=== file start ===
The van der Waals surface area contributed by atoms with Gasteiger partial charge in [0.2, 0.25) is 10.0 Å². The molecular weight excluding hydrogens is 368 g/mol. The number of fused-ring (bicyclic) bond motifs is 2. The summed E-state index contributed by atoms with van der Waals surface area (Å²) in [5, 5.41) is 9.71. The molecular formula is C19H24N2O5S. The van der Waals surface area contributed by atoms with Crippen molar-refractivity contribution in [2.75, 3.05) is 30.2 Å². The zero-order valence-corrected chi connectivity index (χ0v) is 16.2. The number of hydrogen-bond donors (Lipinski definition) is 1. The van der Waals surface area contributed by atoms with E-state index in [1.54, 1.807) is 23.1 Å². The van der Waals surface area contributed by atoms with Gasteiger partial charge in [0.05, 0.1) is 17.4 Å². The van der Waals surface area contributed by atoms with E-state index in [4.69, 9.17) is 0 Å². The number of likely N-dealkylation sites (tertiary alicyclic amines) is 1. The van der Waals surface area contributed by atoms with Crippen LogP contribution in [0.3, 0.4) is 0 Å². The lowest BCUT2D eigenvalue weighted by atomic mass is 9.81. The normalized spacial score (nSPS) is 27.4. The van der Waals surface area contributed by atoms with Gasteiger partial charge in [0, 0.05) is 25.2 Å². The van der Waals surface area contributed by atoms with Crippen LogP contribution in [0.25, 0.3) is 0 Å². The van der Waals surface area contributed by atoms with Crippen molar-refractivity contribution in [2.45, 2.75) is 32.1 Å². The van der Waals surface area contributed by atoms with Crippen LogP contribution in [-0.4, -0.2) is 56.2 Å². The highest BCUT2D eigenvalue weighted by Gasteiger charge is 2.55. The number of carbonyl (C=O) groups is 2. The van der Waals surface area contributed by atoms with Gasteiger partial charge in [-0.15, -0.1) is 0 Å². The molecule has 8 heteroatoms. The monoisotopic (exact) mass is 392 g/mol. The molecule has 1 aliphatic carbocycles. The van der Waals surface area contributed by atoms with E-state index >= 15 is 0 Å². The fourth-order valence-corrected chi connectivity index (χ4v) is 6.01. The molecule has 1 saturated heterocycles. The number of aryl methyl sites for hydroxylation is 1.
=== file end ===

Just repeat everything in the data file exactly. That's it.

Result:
The van der Waals surface area contributed by atoms with Gasteiger partial charge in [0.2, 0.25) is 10.0 Å². The molecular weight excluding hydrogens is 368 g/mol. The number of fused-ring (bicyclic) bond motifs is 2. The summed E-state index contributed by atoms with van der Waals surface area (Å²) in [5, 5.41) is 9.71. The molecular formula is C19H24N2O5S. The van der Waals surface area contributed by atoms with Crippen molar-refractivity contribution in [2.75, 3.05) is 30.2 Å². The zero-order valence-corrected chi connectivity index (χ0v) is 16.2. The number of hydrogen-bond donors (Lipinski definition) is 1. The van der Waals surface area contributed by atoms with E-state index in [1.54, 1.807) is 23.1 Å². The van der Waals surface area contributed by atoms with Gasteiger partial charge in [0.05, 0.1) is 17.4 Å². The van der Waals surface area contributed by atoms with E-state index in [4.69, 9.17) is 0 Å². The number of likely N-dealkylation sites (tertiary alicyclic amines) is 1. The van der Waals surface area contributed by atoms with Crippen LogP contribution in [0.3, 0.4) is 0 Å². The lowest BCUT2D eigenvalue weighted by atomic mass is 9.81. The normalized spacial score (nSPS) is 27.4. The van der Waals surface area contributed by atoms with Gasteiger partial charge in [0, 0.05) is 25.2 Å². The van der Waals surface area contributed by atoms with Crippen LogP contribution in [0.25, 0.3) is 0 Å². The van der Waals surface area contributed by atoms with Crippen molar-refractivity contribution in [2.45, 2.75) is 32.1 Å². The van der Waals surface area contributed by atoms with Crippen LogP contribution in [-0.4, -0.2) is 56.2 Å². The highest BCUT2D eigenvalue weighted by Gasteiger charge is 2.55. The number of carbonyl (C=O) groups is 2. The van der Waals surface area contributed by atoms with Gasteiger partial charge in [-0.15, -0.1) is 0 Å². The molecule has 8 heteroatoms. The monoisotopic (exact) mass is 392 g/mol. The molecule has 1 aliphatic carbocycles. The van der Waals surface area contributed by atoms with E-state index >= 15 is 0 Å². The fourth-order valence-corrected chi connectivity index (χ4v) is 6.01. The molecule has 1 saturated heterocycles. The number of aryl methyl sites for hydroxylation is 1.